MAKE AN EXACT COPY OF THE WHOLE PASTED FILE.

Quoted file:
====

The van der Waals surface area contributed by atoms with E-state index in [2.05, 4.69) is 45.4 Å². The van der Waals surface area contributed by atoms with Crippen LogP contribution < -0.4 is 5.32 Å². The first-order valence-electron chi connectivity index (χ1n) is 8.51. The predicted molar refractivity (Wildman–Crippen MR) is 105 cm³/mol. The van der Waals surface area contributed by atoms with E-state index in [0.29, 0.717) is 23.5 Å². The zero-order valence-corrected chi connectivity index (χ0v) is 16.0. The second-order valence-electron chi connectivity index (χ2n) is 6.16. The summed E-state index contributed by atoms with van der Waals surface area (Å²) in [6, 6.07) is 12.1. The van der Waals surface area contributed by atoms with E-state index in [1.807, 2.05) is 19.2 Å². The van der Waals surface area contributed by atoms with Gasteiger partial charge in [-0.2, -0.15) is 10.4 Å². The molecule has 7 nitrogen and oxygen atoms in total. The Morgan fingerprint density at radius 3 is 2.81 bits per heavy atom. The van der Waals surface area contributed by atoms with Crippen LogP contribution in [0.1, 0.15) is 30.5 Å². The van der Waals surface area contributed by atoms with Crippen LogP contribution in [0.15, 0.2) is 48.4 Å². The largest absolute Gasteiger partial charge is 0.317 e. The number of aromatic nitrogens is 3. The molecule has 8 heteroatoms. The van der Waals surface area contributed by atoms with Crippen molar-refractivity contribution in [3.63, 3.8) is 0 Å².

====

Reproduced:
The van der Waals surface area contributed by atoms with E-state index in [2.05, 4.69) is 45.4 Å². The van der Waals surface area contributed by atoms with Crippen LogP contribution < -0.4 is 5.32 Å². The first-order valence-electron chi connectivity index (χ1n) is 8.51. The predicted molar refractivity (Wildman–Crippen MR) is 105 cm³/mol. The van der Waals surface area contributed by atoms with E-state index in [0.29, 0.717) is 23.5 Å². The zero-order valence-corrected chi connectivity index (χ0v) is 16.0. The second-order valence-electron chi connectivity index (χ2n) is 6.16. The summed E-state index contributed by atoms with van der Waals surface area (Å²) in [6, 6.07) is 12.1. The van der Waals surface area contributed by atoms with E-state index in [1.807, 2.05) is 19.2 Å². The van der Waals surface area contributed by atoms with Gasteiger partial charge in [-0.2, -0.15) is 10.4 Å². The molecule has 7 nitrogen and oxygen atoms in total. The Morgan fingerprint density at radius 3 is 2.81 bits per heavy atom. The van der Waals surface area contributed by atoms with Crippen LogP contribution in [0.1, 0.15) is 30.5 Å². The van der Waals surface area contributed by atoms with Crippen LogP contribution in [0.15, 0.2) is 48.4 Å². The largest absolute Gasteiger partial charge is 0.317 e. The number of aromatic nitrogens is 3. The molecule has 8 heteroatoms. The van der Waals surface area contributed by atoms with Crippen molar-refractivity contribution in [3.63, 3.8) is 0 Å².